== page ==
The final month of regular season play includes a brief step out of the ACC for No. 2 Duke.
The Blue Devils (18-2) face St. John’s on Saturday at Cameron Indoor Stadium, the final time they’ll play a non-ACC team until next month’s NCAA tournament.
St. John’s (16-5) holds the distinction of being the last non-conference team to beat Duke at Cameron. That occurred on Feb. 26, 2000, when the Red Storm won 83-82. Duke’s streak of consecutive non-conference wins on its home court is 146 since then.
That streak, combined with St. John’s toppling Duke, 81-77, at Madison Square Garden last season is on the Blue Devils’ minds, even though the non-conference home winning streak began before some of the current players were born.
“We feel like we owe them one,” Duke junior forward Jack White said. “The last time we lost a non-conference game at Cameron was against St. John’s. So it’s a game we’re really hungry for, we really want to do well in and win, obviously, to make a statement as a team and get better as a team.”
Here are some things to watch as the Blue Devils and Red Storm clash:
Stopping Shamorie Ponds
Last season, Shamorie Ponds poured in 33 points when St. John’s upset Duke.
That was part of a sophomore season that saw Ponds average 21.6 points and 4.7 points per game. This season, the 6-1 junior has scored 20.9 points per game while increasing his assists per game average to 5.7 points.
Clearly, if Duke can find a way to make it tougher for him to score, the Blue Devils will have a better chance of winning.
“We’ll try to force him into tough shots,” Duke freshman point guard Tre Jones said. “Hopefully he’s not making them.”
Ponds is a volume shooter. The fewest shots he’s taken in Big East play was 15 against Marquette on Jan. 1. He took 21 shots while scoring 37 points against Georgetown on Jan. 5.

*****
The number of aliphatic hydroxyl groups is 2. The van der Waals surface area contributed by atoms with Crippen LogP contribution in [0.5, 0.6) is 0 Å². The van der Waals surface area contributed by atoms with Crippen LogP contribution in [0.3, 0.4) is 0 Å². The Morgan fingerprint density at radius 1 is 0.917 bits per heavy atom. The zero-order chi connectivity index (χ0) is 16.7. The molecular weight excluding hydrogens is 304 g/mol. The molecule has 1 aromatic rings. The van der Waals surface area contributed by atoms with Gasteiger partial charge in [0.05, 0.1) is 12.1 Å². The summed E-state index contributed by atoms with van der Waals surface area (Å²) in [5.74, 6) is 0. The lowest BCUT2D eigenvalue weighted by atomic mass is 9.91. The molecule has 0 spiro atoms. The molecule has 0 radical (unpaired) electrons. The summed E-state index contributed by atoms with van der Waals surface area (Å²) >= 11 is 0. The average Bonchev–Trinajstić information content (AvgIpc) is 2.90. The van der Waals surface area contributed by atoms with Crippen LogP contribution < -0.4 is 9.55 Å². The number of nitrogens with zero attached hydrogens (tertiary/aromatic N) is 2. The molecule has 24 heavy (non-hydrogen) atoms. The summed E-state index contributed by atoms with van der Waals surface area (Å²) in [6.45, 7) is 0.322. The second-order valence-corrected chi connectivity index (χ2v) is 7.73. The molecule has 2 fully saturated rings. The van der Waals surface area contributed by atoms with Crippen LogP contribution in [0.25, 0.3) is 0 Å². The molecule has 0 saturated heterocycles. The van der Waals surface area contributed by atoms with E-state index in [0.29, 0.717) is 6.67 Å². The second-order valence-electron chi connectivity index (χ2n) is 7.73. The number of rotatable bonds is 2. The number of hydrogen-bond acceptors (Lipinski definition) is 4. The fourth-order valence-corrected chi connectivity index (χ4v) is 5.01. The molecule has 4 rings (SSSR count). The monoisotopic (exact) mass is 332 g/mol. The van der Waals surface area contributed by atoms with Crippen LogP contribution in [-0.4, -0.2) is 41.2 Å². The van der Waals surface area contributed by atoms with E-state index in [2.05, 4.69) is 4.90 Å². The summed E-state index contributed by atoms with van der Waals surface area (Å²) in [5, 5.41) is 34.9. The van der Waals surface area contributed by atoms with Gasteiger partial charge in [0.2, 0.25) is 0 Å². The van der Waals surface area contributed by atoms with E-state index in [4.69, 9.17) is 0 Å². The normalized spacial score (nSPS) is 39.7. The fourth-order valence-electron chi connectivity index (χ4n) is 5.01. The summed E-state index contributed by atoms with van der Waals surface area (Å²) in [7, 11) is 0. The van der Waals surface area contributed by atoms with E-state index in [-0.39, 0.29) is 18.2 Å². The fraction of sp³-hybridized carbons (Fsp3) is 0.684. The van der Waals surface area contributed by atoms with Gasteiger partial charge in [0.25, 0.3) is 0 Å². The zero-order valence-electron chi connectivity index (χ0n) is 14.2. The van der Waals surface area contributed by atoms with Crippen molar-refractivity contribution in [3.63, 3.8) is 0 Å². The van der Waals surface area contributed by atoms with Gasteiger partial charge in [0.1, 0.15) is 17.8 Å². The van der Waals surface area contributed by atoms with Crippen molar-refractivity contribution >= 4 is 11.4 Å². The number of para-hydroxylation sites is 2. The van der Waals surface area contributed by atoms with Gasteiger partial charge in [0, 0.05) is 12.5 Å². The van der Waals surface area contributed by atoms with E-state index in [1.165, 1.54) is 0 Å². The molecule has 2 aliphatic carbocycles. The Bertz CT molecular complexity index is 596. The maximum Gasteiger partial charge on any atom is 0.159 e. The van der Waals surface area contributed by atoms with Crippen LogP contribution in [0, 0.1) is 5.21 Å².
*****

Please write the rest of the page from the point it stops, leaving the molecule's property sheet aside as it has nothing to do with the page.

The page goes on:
Jones has proven to be one of the nation’s top on-ball defenders. Even though he missed two games and most of a third last month due to a shoulder injury, Jones has 36 steals. That’s third on the team behind Cam Reddish (40) and Zion Williamson (39).
Ponds represents a serious challenge for Jones and the Blue Devils.
“It’s a lot of things with him,” Jones said. “He scores the ball in a lot of different ways. When he has the ball you’ve got to do what you can to force him into those tough shots. When he doesn’t have the ball, you try to keep it that way because the only way he can score is with the ball. So it’s multiple things overall we just have to make it a tough game for him.”
One week ago, Duke played a Saturday home game that tipped at noon and appeared to sleepwalk through the first half. The Blue Devils scored only 27 points, their lowest first-half output of the season, and trailed Georgia Tech by eight points early in the second half before rallying to win 66-53.
Duke was much more aggressive two nights later at Notre Dame, jumping to leads of 17-2 and 26-7 on the way to an 83-61 win.
The Blue Devils look to play that way early against St. John’s.
“The midday games we’ve played in the past we’ve been a little bit slow out of the gate,” White said after Friday’s practice. “Today was a big emphasis on being locked in now and really being ready to fight and play and compete. You know they are going to bring the game to us, too. They have some good veteran players who are experienced and have been on big stages. So being in Cameron is not something that’s going to take away from their game.”
Will the shots fall? Will it matter?
Duke’s proven to be an inconsistent jump shooting team this season, hitting only 31.1 percent of its 3-point shots. That’s No. 301 in the country.
Last Monday at Notre Dame, Irish coach Mike Brey said he was content to allow the Blue Devils some open jumpers so his defense could focus on cutting off the driving lanes to the basket.
Duke burned Notre Dame by making four of its first six 3-pointers while building a big lead. The Blue Devils hit 10 of 19 3-pointers for a 52.6 percent accuracy that’s the only time they’ve made more than half of their 3-pointers in a game this season.
Duke is a superior team when it comes to shooting inside the arc, though. The Blue Devils have made 58.6 percent of their 2-point attempts, third-best in the country. They also have rebounded 38.1 percent of their missed shots, the fourth-best offensive rebounding percentage in the country according to Ken Pomeroy.
Those two positives should factor into better 3-point shooting so the Notre Dame game becomes more of the norm.
“We’re confident in terms of the personnel we have that we’re able to shoot the ball,” White said. “We’re not short of shooters. I walk out on the court shooting with the guys and we have more than enough guys that can knock down an outside shot. I think getting back to what was a big emphasis for us at the start of the year, the standstill 3s. Especially with the amount of guys we have that can get into the paint, guys have to be ready off the ball.”